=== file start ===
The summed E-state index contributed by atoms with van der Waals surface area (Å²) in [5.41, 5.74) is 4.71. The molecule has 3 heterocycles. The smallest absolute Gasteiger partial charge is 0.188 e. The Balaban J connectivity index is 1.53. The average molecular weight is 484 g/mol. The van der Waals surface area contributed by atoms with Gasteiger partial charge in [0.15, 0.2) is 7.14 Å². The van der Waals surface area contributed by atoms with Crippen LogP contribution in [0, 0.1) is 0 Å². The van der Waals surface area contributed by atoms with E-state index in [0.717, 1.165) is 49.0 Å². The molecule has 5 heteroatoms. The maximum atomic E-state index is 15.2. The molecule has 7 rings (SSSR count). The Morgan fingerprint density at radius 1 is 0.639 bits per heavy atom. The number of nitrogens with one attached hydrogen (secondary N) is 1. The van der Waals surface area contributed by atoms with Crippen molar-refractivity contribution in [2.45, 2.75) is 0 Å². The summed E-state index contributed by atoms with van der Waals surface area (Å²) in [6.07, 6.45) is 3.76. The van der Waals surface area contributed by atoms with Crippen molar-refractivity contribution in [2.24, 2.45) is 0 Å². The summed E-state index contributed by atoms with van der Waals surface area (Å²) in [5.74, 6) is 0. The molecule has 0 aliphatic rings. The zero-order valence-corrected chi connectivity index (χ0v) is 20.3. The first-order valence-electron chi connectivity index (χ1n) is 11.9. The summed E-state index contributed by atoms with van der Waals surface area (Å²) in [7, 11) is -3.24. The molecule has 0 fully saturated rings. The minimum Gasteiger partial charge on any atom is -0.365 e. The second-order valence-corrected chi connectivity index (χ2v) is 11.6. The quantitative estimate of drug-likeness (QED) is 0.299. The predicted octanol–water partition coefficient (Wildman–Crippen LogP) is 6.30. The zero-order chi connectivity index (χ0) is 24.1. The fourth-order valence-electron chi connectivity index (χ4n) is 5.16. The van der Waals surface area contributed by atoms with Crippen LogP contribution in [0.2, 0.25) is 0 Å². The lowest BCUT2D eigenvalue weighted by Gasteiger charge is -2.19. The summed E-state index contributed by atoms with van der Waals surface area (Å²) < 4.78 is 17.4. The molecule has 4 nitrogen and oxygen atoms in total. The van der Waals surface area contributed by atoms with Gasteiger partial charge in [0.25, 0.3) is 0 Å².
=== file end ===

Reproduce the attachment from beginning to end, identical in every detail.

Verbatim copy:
The summed E-state index contributed by atoms with van der Waals surface area (Å²) in [5.41, 5.74) is 4.71. The molecule has 3 heterocycles. The smallest absolute Gasteiger partial charge is 0.188 e. The Balaban J connectivity index is 1.53. The average molecular weight is 484 g/mol. The van der Waals surface area contributed by atoms with Gasteiger partial charge in [0.15, 0.2) is 7.14 Å². The van der Waals surface area contributed by atoms with Crippen LogP contribution in [0, 0.1) is 0 Å². The van der Waals surface area contributed by atoms with E-state index in [0.717, 1.165) is 49.0 Å². The molecule has 5 heteroatoms. The maximum atomic E-state index is 15.2. The molecule has 7 rings (SSSR count). The Morgan fingerprint density at radius 1 is 0.639 bits per heavy atom. The number of nitrogens with one attached hydrogen (secondary N) is 1. The van der Waals surface area contributed by atoms with Crippen molar-refractivity contribution in [2.45, 2.75) is 0 Å². The summed E-state index contributed by atoms with van der Waals surface area (Å²) in [6.07, 6.45) is 3.76. The van der Waals surface area contributed by atoms with Crippen molar-refractivity contribution in [2.24, 2.45) is 0 Å². The summed E-state index contributed by atoms with van der Waals surface area (Å²) in [5.74, 6) is 0. The molecule has 0 aliphatic rings. The zero-order valence-corrected chi connectivity index (χ0v) is 20.3. The first-order valence-electron chi connectivity index (χ1n) is 11.9. The summed E-state index contributed by atoms with van der Waals surface area (Å²) in [7, 11) is -3.24. The molecule has 0 fully saturated rings. The minimum Gasteiger partial charge on any atom is -0.365 e. The second-order valence-corrected chi connectivity index (χ2v) is 11.6. The quantitative estimate of drug-likeness (QED) is 0.299. The predicted octanol–water partition coefficient (Wildman–Crippen LogP) is 6.30. The zero-order chi connectivity index (χ0) is 24.1. The fourth-order valence-electron chi connectivity index (χ4n) is 5.16. The van der Waals surface area contributed by atoms with Crippen LogP contribution in [0.2, 0.25) is 0 Å². The lowest BCUT2D eigenvalue weighted by Gasteiger charge is -2.19. The summed E-state index contributed by atoms with van der Waals surface area (Å²) < 4.78 is 17.4. The molecule has 4 nitrogen and oxygen atoms in total. The van der Waals surface area contributed by atoms with Gasteiger partial charge in [0.25, 0.3) is 0 Å².